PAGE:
Accordingly, Appellees filed Paragraph IV certifications with regard to the ′ 314 composition patent, but, having only sought approval for unpatented methods of using generic rosuvastatin calcium for treating HoFH and hypertriglyeridemia, they submitted Section viii statements regarding the ′618 and ′152 method of use patents.2 Appellees notified AstraZeneca of their ANDA filings in late 2007 as required under 21 U.S.C. § 355(j)(2)(B)(ii).
In December 2007, AstraZeneca responded by suing Appellees for infringement of the ′314 composition patent under § 271(e)(2). After a bench trial, the district court ruled on June 29, 2010, in favor of AstraZeneca on infringement, validity, and enforceability of the ′314 patent, enjoining Appellees from making, using, or selling rosuvastatin calcium until the ′314 patent expires in 2016. Appellees have separately appealed that decision. In re Rosuvastatin Calcium Patent Litig., 719 F.Supp.2d 388 (D.Del.2010), appeal docketed, Nos. 10–1460 to –1473 (Fed.Cir. Aug. 13, 2010).
While the ′314 infringement matter remained pending before the district court, AstraZeneca brought a second § 271(e)(2) action against Appellees in April 2010 that ultimately gave rise to this appeal.3 AstraZeneca alleged that Appellees' ANDA filings infringed and would cause infringement of the ′618 and ′152 method patents, even though Appellees had not requested approval for any patented indications and had filed Section viii statements to that effect. In particular, AstraZeneca's complaints stated:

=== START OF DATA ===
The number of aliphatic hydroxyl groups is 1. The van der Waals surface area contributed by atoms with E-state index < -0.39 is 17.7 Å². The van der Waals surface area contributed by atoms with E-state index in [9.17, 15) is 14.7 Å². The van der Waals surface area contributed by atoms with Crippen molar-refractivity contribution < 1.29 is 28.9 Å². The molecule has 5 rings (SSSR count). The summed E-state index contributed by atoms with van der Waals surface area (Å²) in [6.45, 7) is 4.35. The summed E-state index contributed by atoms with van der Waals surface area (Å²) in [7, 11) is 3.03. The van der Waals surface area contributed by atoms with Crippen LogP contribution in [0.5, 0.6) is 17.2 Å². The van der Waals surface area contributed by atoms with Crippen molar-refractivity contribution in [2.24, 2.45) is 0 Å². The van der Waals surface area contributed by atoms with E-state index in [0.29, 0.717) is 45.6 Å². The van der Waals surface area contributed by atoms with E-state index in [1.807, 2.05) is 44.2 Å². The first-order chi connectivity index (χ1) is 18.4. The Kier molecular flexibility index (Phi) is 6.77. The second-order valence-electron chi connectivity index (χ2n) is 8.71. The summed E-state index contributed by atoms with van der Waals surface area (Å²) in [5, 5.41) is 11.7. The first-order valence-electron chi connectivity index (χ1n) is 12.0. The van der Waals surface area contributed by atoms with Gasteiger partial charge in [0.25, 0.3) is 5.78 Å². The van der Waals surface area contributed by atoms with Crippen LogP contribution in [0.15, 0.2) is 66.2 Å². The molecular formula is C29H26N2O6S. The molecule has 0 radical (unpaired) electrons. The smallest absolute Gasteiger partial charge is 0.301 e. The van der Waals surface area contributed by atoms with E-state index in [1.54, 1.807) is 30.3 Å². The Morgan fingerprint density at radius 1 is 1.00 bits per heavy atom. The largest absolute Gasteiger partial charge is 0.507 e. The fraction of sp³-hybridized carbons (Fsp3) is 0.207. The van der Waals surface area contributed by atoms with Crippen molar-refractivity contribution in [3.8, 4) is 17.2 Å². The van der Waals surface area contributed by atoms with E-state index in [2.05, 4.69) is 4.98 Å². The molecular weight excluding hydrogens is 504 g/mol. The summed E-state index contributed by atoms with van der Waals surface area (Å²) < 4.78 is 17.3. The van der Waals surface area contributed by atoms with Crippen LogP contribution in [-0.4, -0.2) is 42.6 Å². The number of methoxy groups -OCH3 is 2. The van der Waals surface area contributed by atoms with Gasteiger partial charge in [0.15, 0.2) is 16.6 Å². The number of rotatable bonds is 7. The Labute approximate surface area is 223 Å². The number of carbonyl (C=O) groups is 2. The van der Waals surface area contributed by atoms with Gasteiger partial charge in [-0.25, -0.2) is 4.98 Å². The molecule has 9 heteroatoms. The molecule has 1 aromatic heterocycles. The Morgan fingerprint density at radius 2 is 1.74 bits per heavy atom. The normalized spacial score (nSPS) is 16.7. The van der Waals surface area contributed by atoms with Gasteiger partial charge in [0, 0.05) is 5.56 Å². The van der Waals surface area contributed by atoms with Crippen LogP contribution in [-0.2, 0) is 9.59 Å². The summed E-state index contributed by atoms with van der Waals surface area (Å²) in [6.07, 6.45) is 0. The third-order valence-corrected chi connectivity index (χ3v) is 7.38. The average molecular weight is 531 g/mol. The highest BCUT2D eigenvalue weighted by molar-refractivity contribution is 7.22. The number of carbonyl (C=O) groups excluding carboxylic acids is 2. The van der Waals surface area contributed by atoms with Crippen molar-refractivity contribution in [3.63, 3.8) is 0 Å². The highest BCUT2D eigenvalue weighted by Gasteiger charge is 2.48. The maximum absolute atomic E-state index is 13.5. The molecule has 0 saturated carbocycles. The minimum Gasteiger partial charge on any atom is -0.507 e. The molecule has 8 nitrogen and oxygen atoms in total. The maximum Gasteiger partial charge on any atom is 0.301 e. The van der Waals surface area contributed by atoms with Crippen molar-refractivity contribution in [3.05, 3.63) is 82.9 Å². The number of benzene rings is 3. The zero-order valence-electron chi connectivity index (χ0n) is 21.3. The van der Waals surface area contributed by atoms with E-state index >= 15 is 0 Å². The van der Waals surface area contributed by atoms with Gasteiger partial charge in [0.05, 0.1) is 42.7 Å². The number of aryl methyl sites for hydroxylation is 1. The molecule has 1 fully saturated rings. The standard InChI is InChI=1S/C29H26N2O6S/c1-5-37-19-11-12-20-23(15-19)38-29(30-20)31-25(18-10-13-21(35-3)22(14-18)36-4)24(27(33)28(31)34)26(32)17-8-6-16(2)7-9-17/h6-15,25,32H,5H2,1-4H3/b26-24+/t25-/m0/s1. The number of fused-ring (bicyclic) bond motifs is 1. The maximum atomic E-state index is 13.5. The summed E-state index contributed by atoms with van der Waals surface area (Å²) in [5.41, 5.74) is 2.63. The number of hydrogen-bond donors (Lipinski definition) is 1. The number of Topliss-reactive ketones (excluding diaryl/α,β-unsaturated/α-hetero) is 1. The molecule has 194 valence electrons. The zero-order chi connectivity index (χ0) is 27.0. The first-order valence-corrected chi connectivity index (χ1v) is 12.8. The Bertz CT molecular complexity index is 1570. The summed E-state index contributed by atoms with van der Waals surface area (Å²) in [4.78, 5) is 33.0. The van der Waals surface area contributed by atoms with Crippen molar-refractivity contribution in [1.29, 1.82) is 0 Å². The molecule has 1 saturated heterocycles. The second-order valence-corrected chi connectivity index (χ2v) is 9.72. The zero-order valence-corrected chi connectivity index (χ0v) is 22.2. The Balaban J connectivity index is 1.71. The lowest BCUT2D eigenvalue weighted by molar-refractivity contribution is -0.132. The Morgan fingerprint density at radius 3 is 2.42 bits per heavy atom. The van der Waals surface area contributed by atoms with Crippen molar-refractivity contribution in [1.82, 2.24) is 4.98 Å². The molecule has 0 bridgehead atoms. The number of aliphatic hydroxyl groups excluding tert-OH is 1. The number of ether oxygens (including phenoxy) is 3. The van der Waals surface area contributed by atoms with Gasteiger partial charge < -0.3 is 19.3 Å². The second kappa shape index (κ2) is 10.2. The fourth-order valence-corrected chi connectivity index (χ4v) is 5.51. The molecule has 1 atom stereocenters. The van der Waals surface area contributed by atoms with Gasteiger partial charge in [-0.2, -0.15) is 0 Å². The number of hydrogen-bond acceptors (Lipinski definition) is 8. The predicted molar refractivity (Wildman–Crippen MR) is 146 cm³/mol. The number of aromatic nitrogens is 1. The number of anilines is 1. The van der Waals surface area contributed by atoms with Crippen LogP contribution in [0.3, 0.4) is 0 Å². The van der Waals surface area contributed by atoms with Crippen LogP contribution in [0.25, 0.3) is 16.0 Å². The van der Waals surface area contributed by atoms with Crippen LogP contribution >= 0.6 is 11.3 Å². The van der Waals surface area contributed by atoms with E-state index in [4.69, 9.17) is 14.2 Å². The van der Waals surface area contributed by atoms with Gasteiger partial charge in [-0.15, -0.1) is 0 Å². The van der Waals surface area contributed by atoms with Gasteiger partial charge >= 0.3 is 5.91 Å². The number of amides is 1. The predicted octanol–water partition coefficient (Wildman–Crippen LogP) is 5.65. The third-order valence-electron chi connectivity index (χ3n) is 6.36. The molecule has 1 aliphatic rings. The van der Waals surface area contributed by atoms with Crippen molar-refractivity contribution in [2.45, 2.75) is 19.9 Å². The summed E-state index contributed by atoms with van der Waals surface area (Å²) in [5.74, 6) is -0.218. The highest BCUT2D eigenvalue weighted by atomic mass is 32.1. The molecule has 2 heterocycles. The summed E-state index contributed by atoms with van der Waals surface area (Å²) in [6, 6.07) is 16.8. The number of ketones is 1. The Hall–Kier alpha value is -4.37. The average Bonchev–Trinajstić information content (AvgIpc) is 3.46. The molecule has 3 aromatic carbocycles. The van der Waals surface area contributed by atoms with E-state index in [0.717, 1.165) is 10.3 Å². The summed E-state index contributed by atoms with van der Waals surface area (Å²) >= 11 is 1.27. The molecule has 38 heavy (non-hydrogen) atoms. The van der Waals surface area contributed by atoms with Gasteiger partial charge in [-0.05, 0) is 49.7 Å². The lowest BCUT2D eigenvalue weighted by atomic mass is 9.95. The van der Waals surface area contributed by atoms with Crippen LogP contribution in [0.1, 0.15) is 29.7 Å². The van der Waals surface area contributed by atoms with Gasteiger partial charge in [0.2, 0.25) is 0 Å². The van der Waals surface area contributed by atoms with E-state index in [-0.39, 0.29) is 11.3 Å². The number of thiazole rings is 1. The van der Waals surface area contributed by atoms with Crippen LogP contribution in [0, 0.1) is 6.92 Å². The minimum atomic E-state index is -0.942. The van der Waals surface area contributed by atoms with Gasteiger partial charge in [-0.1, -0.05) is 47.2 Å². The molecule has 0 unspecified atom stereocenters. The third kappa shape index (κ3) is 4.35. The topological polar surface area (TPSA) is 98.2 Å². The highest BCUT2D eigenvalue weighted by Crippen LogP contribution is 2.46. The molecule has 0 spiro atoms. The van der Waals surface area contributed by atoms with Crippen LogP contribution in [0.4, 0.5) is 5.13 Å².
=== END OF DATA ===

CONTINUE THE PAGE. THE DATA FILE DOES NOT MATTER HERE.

25. On information and belief, the FDA will require the label for the [Appellees'] Rosuvastatin Calcium Tablets to include information relating to the use to treat pediatric patients 10 to 17 years of age having HeFH.
27. On information and belief, the labeling associated with the [Appellees'] Rosuvastatin Calcium Tablets causes [their ANDAs] to be an application for a drug the use of which is claimed in the ′618 patent in violation of 35 U.S.C. § 271(e)(2)(A).
29. On information and belief, the [Appellees'] Rosuvastatin Calcium Tablets, if approved by the FDA, will be prescribed and administered to human patients to treat HeFH, which uses will constitute direct infringement of the ′ 618 patent․ On information and belief, [Appellees] will actively induce, encourage, and aid and abet this prescription and administration, with knowledge and specific intent that these uses will be in contravention of [AstraZeneca's] rights under the ′618 patent.4
J.A. 164–65. Each complaint also included analogous counts alleging infringement of the ′152 patent. E.g., J.A. 166–67, ¶¶ 39–43. In short, AstraZeneca alleged that: (1) Appellees' ANDAs, as filed, violated § 271(e)(2) as “application[s] for a drug the use of which is claimed” in the ′ 618 and ′152 patents; (2) if approved by the FDA, Appellees' proposed activities will induce infringement of the ′618 and ′152 patents; and (3) the FDA will require Appellees to make labeling amendments explicitly incorporating the indications covered by the ′618 and ′152 patents.
Appellees moved to dismiss on three grounds. First, Appellees argued that the district court lacked subject matter jurisdiction over AstraZeneca's claims because § 271(e)(2) creates a case or controversy only if the accused ANDA contains a Paragraph IV certification, but Appellees instead filed Section viii statements concerning the asserted method patents. In addition, Appellees argued that the infringement claims were unripe because AstraZeneca alleged that the FDA might, at some undetermined point in the future, require that Appellees amend their ANDAs to include the patented indications. Finally, Appellees argued that, even if the court could exercise jurisdiction, the complaints failed to state a claim under § 271(e)(2) because AstraZeneca had not alleged and could not allege that Appellees' ANDAs included Paragraph IV certifications or sought approval to market rosuvastatin calcium for uses claimed in the ′618 or ′152 patents.